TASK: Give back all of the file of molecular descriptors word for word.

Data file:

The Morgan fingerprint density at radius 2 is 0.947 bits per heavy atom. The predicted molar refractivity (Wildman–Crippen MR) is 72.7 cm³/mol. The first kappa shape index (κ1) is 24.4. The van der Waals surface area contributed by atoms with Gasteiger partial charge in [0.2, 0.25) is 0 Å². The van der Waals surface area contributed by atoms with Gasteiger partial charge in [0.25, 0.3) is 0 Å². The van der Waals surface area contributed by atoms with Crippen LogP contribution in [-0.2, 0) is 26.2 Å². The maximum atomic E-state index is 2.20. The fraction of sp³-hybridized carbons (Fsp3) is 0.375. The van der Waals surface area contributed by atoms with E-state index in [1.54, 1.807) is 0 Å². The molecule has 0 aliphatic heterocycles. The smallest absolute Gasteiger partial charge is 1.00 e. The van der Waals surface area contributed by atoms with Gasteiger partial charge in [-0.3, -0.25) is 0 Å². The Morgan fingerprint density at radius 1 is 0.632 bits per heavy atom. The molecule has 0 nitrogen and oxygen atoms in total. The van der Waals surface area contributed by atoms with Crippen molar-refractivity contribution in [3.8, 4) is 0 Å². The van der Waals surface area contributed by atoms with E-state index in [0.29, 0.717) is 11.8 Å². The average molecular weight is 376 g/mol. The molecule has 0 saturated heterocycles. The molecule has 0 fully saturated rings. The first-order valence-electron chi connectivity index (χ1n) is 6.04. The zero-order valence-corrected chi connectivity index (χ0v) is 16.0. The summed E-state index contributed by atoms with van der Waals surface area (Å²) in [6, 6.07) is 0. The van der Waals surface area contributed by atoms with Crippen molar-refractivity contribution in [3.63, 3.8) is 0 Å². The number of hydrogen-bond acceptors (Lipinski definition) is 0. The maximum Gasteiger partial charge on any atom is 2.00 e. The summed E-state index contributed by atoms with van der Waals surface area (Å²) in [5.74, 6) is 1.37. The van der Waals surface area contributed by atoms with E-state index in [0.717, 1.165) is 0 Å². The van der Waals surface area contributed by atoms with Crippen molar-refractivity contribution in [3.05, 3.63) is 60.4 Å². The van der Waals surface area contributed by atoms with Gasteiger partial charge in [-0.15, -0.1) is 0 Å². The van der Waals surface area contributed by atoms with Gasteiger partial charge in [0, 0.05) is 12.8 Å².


The Morgan fingerprint density at radius 2 is 0.947 bits per heavy atom. The predicted molar refractivity (Wildman–Crippen MR) is 72.7 cm³/mol. The first kappa shape index (κ1) is 24.4. The van der Waals surface area contributed by atoms with Gasteiger partial charge in [0.2, 0.25) is 0 Å². The van der Waals surface area contributed by atoms with Gasteiger partial charge in [0.25, 0.3) is 0 Å². The van der Waals surface area contributed by atoms with Crippen LogP contribution in [-0.2, 0) is 26.2 Å². The maximum atomic E-state index is 2.20. The fraction of sp³-hybridized carbons (Fsp3) is 0.375. The van der Waals surface area contributed by atoms with E-state index in [1.54, 1.807) is 0 Å². The molecule has 0 aliphatic heterocycles. The smallest absolute Gasteiger partial charge is 1.00 e. The van der Waals surface area contributed by atoms with Gasteiger partial charge in [-0.3, -0.25) is 0 Å². The Morgan fingerprint density at radius 1 is 0.632 bits per heavy atom. The molecule has 0 nitrogen and oxygen atoms in total. The van der Waals surface area contributed by atoms with Crippen molar-refractivity contribution in [3.8, 4) is 0 Å². The van der Waals surface area contributed by atoms with E-state index in [0.29, 0.717) is 11.8 Å². The average molecular weight is 376 g/mol. The molecule has 0 saturated heterocycles. The molecule has 0 fully saturated rings. The first-order valence-electron chi connectivity index (χ1n) is 6.04. The zero-order valence-corrected chi connectivity index (χ0v) is 16.0. The summed E-state index contributed by atoms with van der Waals surface area (Å²) in [6, 6.07) is 0. The van der Waals surface area contributed by atoms with Crippen molar-refractivity contribution in [3.63, 3.8) is 0 Å². The number of hydrogen-bond acceptors (Lipinski definition) is 0. The maximum Gasteiger partial charge on any atom is 2.00 e. The summed E-state index contributed by atoms with van der Waals surface area (Å²) in [5.74, 6) is 1.37. The van der Waals surface area contributed by atoms with E-state index in [0.717, 1.165) is 0 Å². The van der Waals surface area contributed by atoms with Crippen molar-refractivity contribution in [3.05, 3.63) is 60.4 Å². The van der Waals surface area contributed by atoms with Gasteiger partial charge in [-0.15, -0.1) is 0 Å². The van der Waals surface area contributed by atoms with Gasteiger partial charge in [0, 0.05) is 12.8 Å².